The Black Dwarf HTML version

Chapter 8
Now horse and hattock, cried the Laird,--
Now horse and hattock, speedilie;
They that winna ride for Telfer's kye,
Let them never look in the face o' me. ---- Border Ballad.
"Horse! horse! and spear!" exclaimed Hobbie to his kinsmen. Many a ready foot
was in the stirrup; and, while Elliot hastily collected arms and accoutrements, no
easy matter in such a confusion, the glen resounded with the approbation of his
younger friends.
"Ay, ay!" exclaimed Simon of Hackburn, "that's the gate to take it, Hobbie. Let
women sit and greet at hame, men must do as they have been done by; it's the
Scripture says't."
"Haud your tongue, sir," said one of the seniors, sternly; "dinna abuse the Word
that gate, ye dinna ken what ye speak about."
"Hae ye ony tidings?--Hae ye ony speerings, Hobbie?--O, callants, dinna be ower
hasty," said old Dick of the Dingle.
"What signifies preaching to us, e'enow?" said Simon; "if ye canna make help
yoursell, dinna keep back them that can."
"Whisht, sir; wad ye take vengeance or ye ken wha has wrang'd ye?"
"D'ye think we dinna ken the road to England as weel as our fathers before us?--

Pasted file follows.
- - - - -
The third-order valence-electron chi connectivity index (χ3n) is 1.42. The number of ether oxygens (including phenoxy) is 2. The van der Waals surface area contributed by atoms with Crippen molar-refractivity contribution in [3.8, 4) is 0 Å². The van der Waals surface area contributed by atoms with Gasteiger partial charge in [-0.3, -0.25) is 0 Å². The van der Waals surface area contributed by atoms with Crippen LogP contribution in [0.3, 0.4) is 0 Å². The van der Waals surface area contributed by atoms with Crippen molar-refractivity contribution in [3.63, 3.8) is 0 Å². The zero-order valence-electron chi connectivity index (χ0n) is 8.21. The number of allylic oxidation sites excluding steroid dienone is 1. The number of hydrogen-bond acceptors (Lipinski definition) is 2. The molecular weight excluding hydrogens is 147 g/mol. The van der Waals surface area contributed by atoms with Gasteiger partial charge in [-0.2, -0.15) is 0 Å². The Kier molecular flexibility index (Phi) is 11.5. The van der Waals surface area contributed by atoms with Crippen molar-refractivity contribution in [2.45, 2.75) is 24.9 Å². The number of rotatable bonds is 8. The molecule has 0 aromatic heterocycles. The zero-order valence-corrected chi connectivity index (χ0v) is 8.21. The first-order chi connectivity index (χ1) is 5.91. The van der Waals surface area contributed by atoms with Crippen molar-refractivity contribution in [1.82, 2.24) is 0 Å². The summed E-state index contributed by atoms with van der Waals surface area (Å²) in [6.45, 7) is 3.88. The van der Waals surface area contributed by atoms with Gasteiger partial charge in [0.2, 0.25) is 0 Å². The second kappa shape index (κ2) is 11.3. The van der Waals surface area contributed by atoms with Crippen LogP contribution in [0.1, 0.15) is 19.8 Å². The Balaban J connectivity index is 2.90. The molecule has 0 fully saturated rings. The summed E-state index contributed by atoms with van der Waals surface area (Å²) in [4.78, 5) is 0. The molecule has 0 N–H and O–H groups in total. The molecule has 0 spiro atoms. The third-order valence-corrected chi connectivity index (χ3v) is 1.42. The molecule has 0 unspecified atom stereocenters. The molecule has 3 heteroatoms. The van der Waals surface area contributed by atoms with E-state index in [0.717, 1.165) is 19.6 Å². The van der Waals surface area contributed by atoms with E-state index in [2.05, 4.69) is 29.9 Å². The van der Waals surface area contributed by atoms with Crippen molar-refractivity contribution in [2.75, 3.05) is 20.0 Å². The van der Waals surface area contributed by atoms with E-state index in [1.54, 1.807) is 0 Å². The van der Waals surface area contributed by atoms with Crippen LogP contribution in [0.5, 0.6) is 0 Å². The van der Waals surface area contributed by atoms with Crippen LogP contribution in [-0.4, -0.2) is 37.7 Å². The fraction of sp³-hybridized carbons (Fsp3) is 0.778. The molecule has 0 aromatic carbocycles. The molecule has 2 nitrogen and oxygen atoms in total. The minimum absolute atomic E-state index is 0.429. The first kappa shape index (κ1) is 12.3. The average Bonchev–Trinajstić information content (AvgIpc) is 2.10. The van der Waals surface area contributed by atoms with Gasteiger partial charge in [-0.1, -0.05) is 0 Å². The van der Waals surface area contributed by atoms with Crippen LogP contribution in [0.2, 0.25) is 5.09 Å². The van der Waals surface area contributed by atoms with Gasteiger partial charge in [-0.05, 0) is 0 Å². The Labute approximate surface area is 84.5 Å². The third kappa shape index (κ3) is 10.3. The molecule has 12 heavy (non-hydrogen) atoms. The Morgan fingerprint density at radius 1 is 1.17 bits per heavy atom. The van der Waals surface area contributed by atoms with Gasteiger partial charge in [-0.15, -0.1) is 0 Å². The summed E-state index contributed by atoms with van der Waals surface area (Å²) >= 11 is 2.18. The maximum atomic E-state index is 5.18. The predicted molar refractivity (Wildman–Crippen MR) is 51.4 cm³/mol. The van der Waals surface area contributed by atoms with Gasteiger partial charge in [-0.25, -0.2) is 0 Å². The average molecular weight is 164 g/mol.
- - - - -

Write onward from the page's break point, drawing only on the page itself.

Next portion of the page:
All evil comes out o' thereaway--it's an auld saying and a true; and we'll e'en
away there, as if the devil was blawing us south."
"We'll follow the track o' Earnscliff's horses ower the waste," cried one Elliot.
"I'll prick them out through the blindest moor in the Border, an there had been a
fair held there the day before," said Hugh, the blacksmith of Ringleburn, "for I aye
shoe his horse wi' my ain hand."
"Lay on the deer-hounds," cried another "where are they?"
"Hout, man, the sun's been lang up, and the dew is aff the grund --the scent will
never lie."
Hobbie instantly whistled on his hounds, which were roving about the ruins of
their old habitation, and filling the air with their doleful howls.
"Now, Killbuck," said Hobbie, "try thy skill this day" and then, as if a light had
suddenly broke on him,--"that ill-faur'd goblin spak something o' this! He may ken
mair o't, either by villains on earth, or devils below--I'll hae it frae him, if I should
cut it out o' his mis-shapen bouk wi' my whinger." He then hastily gave directions
to his comrades: "Four o' ye, wi' Simon, haud right forward to Graeme's-gap. If
they're English, they'll be for being back that way. The rest disperse by twasome
and threesome through the waste, and meet me at the Trysting-pool. Tell my
brothers, when they come up, to follow and meet us there. Poor lads, they will
hae hearts weelnigh as sair as mine; little think they what a sorrowful house they
are bringing their venison to! I'll ride ower Mucklestane-Moor mysell."
"And if I were you," said Dick of the Dingle, "I would speak to Canny Elshie. He
can tell you whatever betides in this land, if he's sae minded."